With the 2014 midterms in the rearview mirror, 2016 and the next presidential race loom large. It was no coincidence that two potential GOP contenders for 2016 – New Jersey Gov. Chris Christie and Sen. Rand Paul of Kentucky – turned up on morning talk shows Wednesday to deconstruct the results and cast them as a good sign for the GOP going forward.
Exit polls show the GOP drew strength from voters who felt left behind economically. Almost half said their own families’ financial situations hadn’t improved much over the past two years, and a fourth said it had gotten worse. Those who said their finances were worse supported Republican congressional candidates by more than a 2-1 margin.
Even as they turned against Obama and Democrats, voters also expressed scant confidence in Republican leaders, underscoring the increased pressure that Republicans will face to deliver next year when they control both houses of Congress.
Obama will have early opportunities to set a new tone in dealing with the Republicans.
He has promised immigration advocates that he’ll issue presidential orders this year to shield from deportation millions of immigrants living in the U.S. illegally, but three GOP senators have asked him to hold off on that. Obama also could act unilaterally on the Keystone pipeline, which has wide bipartisan support in Congress, in order to avert an early showdown with the new Congress.
Obama’s poor approval ratings turned him into a liability for Democrats seeking re-election. The outcome offered parallels to the sixth year of Republican George W. Bush’s presidency, when Democrats won sweeping victories amid voter discontent with the wars in Iraq and Afghanistan.
Senate Republicans tagged their Democratic opponents with voting in lockstep with Obama and it worked: The GOP took over formerly Democratic Senate seats in seven states.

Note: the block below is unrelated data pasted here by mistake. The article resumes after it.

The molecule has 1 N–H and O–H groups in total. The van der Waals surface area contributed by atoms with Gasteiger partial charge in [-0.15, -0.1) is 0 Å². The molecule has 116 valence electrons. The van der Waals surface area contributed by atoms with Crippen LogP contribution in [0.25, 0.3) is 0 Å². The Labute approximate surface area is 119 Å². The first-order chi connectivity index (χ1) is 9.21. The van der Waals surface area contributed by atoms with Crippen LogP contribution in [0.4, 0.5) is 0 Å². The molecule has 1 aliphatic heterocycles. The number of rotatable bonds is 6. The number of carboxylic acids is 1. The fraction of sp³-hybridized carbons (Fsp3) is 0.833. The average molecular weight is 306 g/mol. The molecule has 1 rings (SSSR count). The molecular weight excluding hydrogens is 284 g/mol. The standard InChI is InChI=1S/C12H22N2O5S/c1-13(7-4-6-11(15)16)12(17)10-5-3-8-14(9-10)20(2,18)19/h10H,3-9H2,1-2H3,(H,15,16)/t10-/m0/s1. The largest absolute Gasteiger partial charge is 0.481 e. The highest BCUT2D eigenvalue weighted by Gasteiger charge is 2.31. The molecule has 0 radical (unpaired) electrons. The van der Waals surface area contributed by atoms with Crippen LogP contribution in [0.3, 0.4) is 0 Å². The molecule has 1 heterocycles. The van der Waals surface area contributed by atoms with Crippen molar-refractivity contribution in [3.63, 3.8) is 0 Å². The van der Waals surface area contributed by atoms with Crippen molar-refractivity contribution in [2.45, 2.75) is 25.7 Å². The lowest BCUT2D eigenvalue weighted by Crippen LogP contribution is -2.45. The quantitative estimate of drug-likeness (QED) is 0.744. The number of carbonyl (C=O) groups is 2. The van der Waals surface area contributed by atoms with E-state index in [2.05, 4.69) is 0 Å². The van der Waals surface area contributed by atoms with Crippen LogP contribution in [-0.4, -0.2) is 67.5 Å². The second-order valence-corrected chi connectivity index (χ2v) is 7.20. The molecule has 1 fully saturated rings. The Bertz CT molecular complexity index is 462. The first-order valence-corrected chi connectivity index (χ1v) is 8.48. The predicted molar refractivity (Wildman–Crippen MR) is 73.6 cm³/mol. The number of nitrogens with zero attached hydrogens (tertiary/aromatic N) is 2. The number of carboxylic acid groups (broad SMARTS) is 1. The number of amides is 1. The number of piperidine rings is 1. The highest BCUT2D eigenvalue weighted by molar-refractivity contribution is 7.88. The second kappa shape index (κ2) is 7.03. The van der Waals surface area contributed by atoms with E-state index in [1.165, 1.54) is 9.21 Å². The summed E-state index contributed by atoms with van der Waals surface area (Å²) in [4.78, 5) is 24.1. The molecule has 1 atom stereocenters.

With three races yet to be settled, the GOP had claimed 52 seats in the next Senate, to win back the majority for the first time since 2006. Senate races in Virginia and Alaska were still to be settled, and Louisiana was headed for a Dec. 6 runoff between three-term Democratic Sen. Mary Landrieu and Republican Rep. Bill Cassidy.
Outside groups were standing ready with millions in advertising time for the Louisiana runoff. The Koch-backed Freedom Partners Action Fund had reserved more than $2 million in airtime, starting with ads that Louisiana voters were to begin seeing on Wednesday. The Senate Republicans’ campaign arm had booked $2.8 million in ads and the Senate Democrats’ committee already had planned $1.8 million in ads.
Senate Majority Leader Harry Reid of Nevada – soon to lose his majority – will seek to lead Democrats again in the next Congress as their minority leader, Reid spokesman Adam Jentleson said Wednesday. He said other Democrats had indicated Reid was unlikely to face a challenge.
In the House, where more than a dozen races remained unsettled, Republicans were on track to meet or exceed the 246 seats they held during President Harry S. Truman’s administration more than 60 years ago.
In state capitols, Republicans picked up governors’ seats in reliably Democratic states like Illinois, Maryland and Massachusetts. With Congress grappling with gridlock, states have been at the forefront of efforts to raise the minimum wage and implement Obama’s health care law.